Editor: Please describe your backgrounds and expertise.
Burke: I am a senior vice president at Epiq Systems, a global provider of technology-enabled solutions for electronic discovery. I work closely with Epiq’s corporate and law firm clients to create and manage high-quality, cost-efficient and defensible solutions during the discovery phase of litigation, including the emerging field of “technology-assisted review.”
I have a legal and business background. At Weil Gotshal, I was a member of the firm’s Complex Commercial and Intellectual Property litigation groups and have litigated cases for a wide variety of clients, including UnitedHealth Group, Reuters, Walmart and H&R Block. As special counsel at Farella Braun + Martel in San Francisco, I had significant litigation and appellate experience. I was also the president of a leading offshore legal services provider.
Benson: I am a director of Consulting Services for Epiq Systems. I have over 25 years of legal industry experience in the areas of strategic planning, client service and project management. I maintain a particular focus on the ongoing challenges of integrating developing technologies with the practice of law. I was responsible for leading Epiq’s initiative in predictive coding and have worked with clients on more than 70 projects involving this technology.
Prior to joining Epiq, my experience included nine years with PricewaterhouseCoopers’ Law Firm Services Group, 10 years as an independent consultant and several years working in a law firm or provider environment.
Editor: Predictive coding (or technology-assisted review) has become a much talked-about subject. Is it all that it’s hyped up to be?
Burke: Discovery has undergone a transformative shift over the past 10 years. We have seen the rapid and explosive implementation of electronic discovery solutions, the adoption of the use of contract attorneys to review documents, and now the emergence of technology as a more significant factor in the entire e-discovery process. These changes have been driven by the sheer size of data that is being collected, processed, reviewed and produced, combined with the realization that document review is an inherently subjective enterprise.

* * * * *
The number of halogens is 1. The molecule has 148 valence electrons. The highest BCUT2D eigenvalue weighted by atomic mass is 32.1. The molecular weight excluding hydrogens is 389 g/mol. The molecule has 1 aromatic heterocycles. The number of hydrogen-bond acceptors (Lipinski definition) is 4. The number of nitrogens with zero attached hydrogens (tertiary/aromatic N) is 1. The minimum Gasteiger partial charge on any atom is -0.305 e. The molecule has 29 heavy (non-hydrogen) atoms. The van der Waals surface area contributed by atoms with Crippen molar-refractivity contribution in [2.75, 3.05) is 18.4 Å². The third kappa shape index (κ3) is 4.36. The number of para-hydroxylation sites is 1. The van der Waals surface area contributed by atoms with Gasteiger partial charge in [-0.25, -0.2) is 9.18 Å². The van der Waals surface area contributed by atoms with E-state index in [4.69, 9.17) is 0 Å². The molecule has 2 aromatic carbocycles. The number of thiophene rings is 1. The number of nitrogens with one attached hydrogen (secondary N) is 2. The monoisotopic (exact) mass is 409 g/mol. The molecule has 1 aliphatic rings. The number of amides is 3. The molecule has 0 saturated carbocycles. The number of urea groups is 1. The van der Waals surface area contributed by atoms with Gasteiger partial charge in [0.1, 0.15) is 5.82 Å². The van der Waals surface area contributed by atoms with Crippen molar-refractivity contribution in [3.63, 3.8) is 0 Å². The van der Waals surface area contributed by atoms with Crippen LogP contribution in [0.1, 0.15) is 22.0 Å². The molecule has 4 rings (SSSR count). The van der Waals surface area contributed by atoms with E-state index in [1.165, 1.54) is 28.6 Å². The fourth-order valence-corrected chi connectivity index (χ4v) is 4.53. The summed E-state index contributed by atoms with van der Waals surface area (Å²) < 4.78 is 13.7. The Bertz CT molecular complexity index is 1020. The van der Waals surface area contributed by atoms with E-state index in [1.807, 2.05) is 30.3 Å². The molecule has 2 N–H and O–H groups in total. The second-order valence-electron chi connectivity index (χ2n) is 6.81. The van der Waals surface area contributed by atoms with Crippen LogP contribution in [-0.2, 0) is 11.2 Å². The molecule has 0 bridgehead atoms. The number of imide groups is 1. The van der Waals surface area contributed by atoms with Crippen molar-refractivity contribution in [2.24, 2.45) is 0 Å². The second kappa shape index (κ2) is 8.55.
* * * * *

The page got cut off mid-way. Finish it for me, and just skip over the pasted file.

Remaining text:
As the Rand Corporation recently reported, document review drives approximately 73 percent of a company’s overall e-discovery spend. Rand opined that the only way document review costs will lessen significantly is through the targeted use of technology. Given the increasing volumes of data being collected, it makes sense to explore all available technologies. However, as Judge Andrew Peck has noted, technology standing alone will never be a “silver bullet” that will obviate the human element. Courts will continue to look at the process surrounding the use of technology. Thus, in the case of technology-assisted review (TAR) software, it is important to create a defensible work flow, working closely with the experts at the company’s provider.
Editor: How have you been using predictive coding technology?
Benson: At Epiq, we were an early adopter of Equivio’s Relevance®. Our clients typically use TAR once search terms have been devised and run against the data, although that is beginning to change. Working with an “expert” (typically a senior associate or partner on the case), Relevance learns what is responsive and scores the document collection, from 100 to 0 (the higher the score, the more likely responsive). Once the documents have been scored, we can then discuss with counsel a proposed methodology for review. Typically, the top-scoring documents will be viewed by outside counsel in the first instance – these are likely to be the most important documents in the case. They are also the type of documents that may contain helpful or damaging information to support counsel’s theory of the case. We can then determine how the remainder of the documents will be reviewed. In addition to scoring the documents, Equivio gives counsel the ability to draw a line at a certain level of responsiveness. Thus, counsel can decide how many documents in the population they want to have reviewed.